Gene Kelly's Makeovers Tell a Story in Singin' in the Rain (1952)


There's a movie within a movie in the classic musical Singin' in the Rain (1952) called The Dancing Cavalier (aka Broadway Melody Ballet). Actor Don Lockwood (Gene Kelly) tells his next movie idea and the screen fades to white as we go inside his imagination.


In the imagined new movie, Gene Kelly has multiple makeovers -designed by costumer Walter Plunkett- which advances the plot in split seconds, a masterwork of efficient storytelling.

Costume = Career Phases
Sometimes when a film character recreates himself or changes wardrobe style it is to attract a love interest. In Cavalier, however, the protagonist's wardrobe tells us where he is in his career trajectory. Years of success quickly go by with costume changes.
 

Cavalier is set in the 1920s and follows a hayseed hoofer who moves to the city to start a dancing career. He's carrying luggage. He's wearing a suit with highwater pants, a hat usually reserved for comic foils and Coke bottle glasses. A printed kerchief dangles carelessly from his pocket. His mouth is open as he takes in the sights of the mighty metropolis.



This is a vulnerable man.

The dancer walks in broad strides, pauses to stare at the sights, squares his shoulders, leaps up and trudges forward again. Leaning into the walk, he's energetic, he's eager.

The movements will later change with his clothing.

Makeover #1
Once Dancer (he has no name) finds an agent, he gets the first makeover. Off comes the jacket, kick aside the travel bag, the glasses go inside his vest pocket. He looks less like an out-of-towner and he's ready to dance... in a speakeasy.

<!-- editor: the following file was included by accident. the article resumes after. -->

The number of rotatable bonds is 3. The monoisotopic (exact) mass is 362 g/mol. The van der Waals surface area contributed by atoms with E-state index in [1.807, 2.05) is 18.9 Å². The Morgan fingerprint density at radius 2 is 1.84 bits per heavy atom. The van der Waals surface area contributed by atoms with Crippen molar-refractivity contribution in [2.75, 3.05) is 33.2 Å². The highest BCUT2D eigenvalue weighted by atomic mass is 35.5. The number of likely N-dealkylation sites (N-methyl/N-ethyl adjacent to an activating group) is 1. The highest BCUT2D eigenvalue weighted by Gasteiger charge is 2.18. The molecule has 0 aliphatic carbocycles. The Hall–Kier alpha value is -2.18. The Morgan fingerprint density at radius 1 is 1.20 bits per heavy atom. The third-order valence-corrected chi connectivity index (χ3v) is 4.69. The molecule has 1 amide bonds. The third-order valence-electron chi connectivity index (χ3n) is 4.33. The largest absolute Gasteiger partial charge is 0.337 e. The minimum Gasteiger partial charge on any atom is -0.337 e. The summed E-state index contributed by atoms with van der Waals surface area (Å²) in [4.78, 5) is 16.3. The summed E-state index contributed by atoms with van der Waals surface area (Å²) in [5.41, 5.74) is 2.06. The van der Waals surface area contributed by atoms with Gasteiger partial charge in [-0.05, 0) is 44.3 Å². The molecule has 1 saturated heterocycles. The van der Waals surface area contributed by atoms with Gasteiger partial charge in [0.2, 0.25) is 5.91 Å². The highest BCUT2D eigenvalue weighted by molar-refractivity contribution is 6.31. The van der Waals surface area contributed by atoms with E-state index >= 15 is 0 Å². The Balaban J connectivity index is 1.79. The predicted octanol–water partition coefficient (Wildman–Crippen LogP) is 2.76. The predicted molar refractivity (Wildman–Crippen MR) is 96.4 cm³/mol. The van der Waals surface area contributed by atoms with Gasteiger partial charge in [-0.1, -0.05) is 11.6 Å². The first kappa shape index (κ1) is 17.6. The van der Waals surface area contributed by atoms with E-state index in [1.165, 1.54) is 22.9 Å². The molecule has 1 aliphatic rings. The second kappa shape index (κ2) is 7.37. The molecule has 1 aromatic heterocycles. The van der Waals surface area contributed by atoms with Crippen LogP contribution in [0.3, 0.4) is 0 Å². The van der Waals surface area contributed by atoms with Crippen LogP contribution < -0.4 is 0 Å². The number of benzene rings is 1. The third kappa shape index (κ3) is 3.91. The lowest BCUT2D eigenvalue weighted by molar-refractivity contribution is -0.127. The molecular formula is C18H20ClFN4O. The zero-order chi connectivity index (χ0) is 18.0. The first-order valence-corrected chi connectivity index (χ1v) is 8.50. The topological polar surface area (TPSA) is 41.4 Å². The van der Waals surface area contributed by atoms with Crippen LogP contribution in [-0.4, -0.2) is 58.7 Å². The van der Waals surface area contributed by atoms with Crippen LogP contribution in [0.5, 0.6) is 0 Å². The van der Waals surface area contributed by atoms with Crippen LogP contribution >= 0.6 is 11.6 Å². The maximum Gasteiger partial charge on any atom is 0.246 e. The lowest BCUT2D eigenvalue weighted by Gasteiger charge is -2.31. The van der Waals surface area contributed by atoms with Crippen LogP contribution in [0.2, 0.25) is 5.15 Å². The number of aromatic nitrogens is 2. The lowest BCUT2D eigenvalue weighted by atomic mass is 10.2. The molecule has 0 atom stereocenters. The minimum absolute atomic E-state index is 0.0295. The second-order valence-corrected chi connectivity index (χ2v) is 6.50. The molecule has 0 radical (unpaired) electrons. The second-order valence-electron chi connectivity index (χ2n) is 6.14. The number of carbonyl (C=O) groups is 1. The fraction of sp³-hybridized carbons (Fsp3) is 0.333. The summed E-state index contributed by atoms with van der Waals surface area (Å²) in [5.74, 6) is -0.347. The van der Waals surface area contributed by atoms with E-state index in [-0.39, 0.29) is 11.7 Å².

The career is starting at the bottom. Illegal beverages and tawdry shenanigans are served with a generous dose of inferred mafia crime in this environment.  Dancer has nowhere to go but up.


Free from his traveling togs, he smiles and sings about the music of Broadway ("Gotta Dance"), leaps around engaging his audience who rise from their tables to join him.

This kid's got something!

Makeover #2
As Dancer gets into the Broadway rhythm and sings for his supper, he notices a gangster's moll (Cyd Charisse) in the audience. She will give him another makeover, one for his personal life.

The music -which has been peppy and energetic up to this point- slows to a vamp as Dancer takes out his glasses again to drink in all this feminine beauty. Spectacles make his vision clearer,  but these lenses physically distance him from the person he's observing. He's protecting himself.

He's got the big city career down pat, but when it comes to romance, he's still unsure.

Cut to the woman. She is confident whether she's dancing or not, as opposed to our hero who is only sure-footed when in terpsichorean endeavors.


She grabs his glasses, drops them to the floor and kicks them away. The mere thrust of her hips sends his hat flying.  After this, he gradually becomes less passive in the dance. As they move together, he becomes more of an equal with her, more sure of himself.

This is the last we'll see of his first accessories, his "security blankets" from home.


Makeover #3